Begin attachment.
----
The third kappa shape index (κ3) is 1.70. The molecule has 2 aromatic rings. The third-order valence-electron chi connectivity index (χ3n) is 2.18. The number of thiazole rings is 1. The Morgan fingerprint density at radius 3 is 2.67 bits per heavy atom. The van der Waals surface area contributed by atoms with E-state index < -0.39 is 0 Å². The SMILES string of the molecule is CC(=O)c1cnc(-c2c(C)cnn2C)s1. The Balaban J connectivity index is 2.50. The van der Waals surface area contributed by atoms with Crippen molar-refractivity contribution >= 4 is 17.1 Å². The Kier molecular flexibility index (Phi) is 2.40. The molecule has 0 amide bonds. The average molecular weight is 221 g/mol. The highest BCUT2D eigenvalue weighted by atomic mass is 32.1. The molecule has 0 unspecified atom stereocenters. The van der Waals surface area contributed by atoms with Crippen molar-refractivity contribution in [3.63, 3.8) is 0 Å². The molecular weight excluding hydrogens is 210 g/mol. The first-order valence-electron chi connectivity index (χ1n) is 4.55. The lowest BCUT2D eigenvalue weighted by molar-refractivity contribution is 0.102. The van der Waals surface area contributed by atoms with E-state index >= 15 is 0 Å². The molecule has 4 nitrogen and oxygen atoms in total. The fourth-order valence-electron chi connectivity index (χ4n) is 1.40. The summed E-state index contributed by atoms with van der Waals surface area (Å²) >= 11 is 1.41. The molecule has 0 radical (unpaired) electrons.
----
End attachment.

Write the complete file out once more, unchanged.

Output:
The third kappa shape index (κ3) is 1.70. The molecule has 2 aromatic rings. The third-order valence-electron chi connectivity index (χ3n) is 2.18. The number of thiazole rings is 1. The Morgan fingerprint density at radius 3 is 2.67 bits per heavy atom. The van der Waals surface area contributed by atoms with E-state index < -0.39 is 0 Å². The SMILES string of the molecule is CC(=O)c1cnc(-c2c(C)cnn2C)s1. The Balaban J connectivity index is 2.50. The van der Waals surface area contributed by atoms with Crippen molar-refractivity contribution >= 4 is 17.1 Å². The Kier molecular flexibility index (Phi) is 2.40. The molecule has 0 amide bonds. The average molecular weight is 221 g/mol. The highest BCUT2D eigenvalue weighted by atomic mass is 32.1. The molecule has 0 unspecified atom stereocenters. The van der Waals surface area contributed by atoms with Crippen molar-refractivity contribution in [3.63, 3.8) is 0 Å². The molecular weight excluding hydrogens is 210 g/mol. The first-order valence-electron chi connectivity index (χ1n) is 4.55. The lowest BCUT2D eigenvalue weighted by molar-refractivity contribution is 0.102. The van der Waals surface area contributed by atoms with E-state index >= 15 is 0 Å². The molecule has 4 nitrogen and oxygen atoms in total. The fourth-order valence-electron chi connectivity index (χ4n) is 1.40. The summed E-state index contributed by atoms with van der Waals surface area (Å²) >= 11 is 1.41. The molecule has 0 radical (unpaired) electrons.